Breast-feeding does not protect babies from asthma

Breast-feeding does not protect children against developing asthma or allergies, a study suggests. A large trial involving more than 13,000 women and children found no evidence of a protective effect.

Previous research has suggested that breast-feeding helps to boost a baby’s immune system and can protect against respiratory infections. Figures released in May showed that fewer than 1 per cent of women in Britain follow government advice to breast-feed exclusively for the first six months.

The Infant Feeding Survey revealed that 76 per cent of women in 2005 started out breast-feeding, up 7 per cent from 2000. But most had resorted to formula milk within weeks and fewer than half were still breast-feeding by the time their baby was six weeks old. Only one in four women was still breast-feeding at six months.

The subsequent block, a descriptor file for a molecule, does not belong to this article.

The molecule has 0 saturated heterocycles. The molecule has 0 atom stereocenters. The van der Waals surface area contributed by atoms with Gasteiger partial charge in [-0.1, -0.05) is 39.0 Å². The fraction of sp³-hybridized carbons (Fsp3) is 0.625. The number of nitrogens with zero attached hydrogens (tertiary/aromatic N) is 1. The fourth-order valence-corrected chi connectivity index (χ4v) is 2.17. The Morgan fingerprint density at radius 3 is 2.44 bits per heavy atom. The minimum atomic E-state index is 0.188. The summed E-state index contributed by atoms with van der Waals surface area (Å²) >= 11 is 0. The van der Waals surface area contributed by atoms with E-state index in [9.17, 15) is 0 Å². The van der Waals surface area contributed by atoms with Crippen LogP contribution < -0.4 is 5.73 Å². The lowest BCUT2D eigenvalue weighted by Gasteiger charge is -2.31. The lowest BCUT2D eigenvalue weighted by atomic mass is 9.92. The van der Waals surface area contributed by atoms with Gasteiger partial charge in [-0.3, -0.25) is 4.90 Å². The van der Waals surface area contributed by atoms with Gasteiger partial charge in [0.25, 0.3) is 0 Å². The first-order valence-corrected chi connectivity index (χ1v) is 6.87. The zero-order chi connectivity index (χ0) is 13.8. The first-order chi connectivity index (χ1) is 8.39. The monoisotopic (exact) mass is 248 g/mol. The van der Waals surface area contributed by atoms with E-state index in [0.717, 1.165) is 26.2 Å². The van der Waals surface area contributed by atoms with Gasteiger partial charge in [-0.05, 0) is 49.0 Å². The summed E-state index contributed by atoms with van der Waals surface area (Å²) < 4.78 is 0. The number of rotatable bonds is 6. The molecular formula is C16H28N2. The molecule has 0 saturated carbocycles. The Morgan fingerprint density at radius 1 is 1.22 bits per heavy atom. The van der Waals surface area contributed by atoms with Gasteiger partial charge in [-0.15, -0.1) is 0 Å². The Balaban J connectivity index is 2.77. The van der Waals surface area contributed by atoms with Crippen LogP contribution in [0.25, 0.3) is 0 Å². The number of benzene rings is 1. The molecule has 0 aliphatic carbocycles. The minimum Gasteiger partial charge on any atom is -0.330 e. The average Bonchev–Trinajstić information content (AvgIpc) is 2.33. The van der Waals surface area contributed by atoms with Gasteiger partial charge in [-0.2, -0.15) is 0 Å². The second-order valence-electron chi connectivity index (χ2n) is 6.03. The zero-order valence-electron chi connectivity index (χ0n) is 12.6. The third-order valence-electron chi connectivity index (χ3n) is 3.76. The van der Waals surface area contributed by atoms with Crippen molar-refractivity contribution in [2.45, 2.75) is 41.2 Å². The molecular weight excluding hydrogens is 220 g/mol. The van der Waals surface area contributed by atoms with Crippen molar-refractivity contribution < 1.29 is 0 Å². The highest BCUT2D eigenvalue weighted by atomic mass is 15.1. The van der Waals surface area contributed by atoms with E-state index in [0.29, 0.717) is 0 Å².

The new study is published today in the British Medical Journal and involved babies born in 1996-7. Mothers and babies were split into two groups, with the first having breast-feeding promoted and supported in hospitals and polyclinics the women and children attended. In the control group, the hospitals and clinics continued with their normal practices and policies.

Source - Times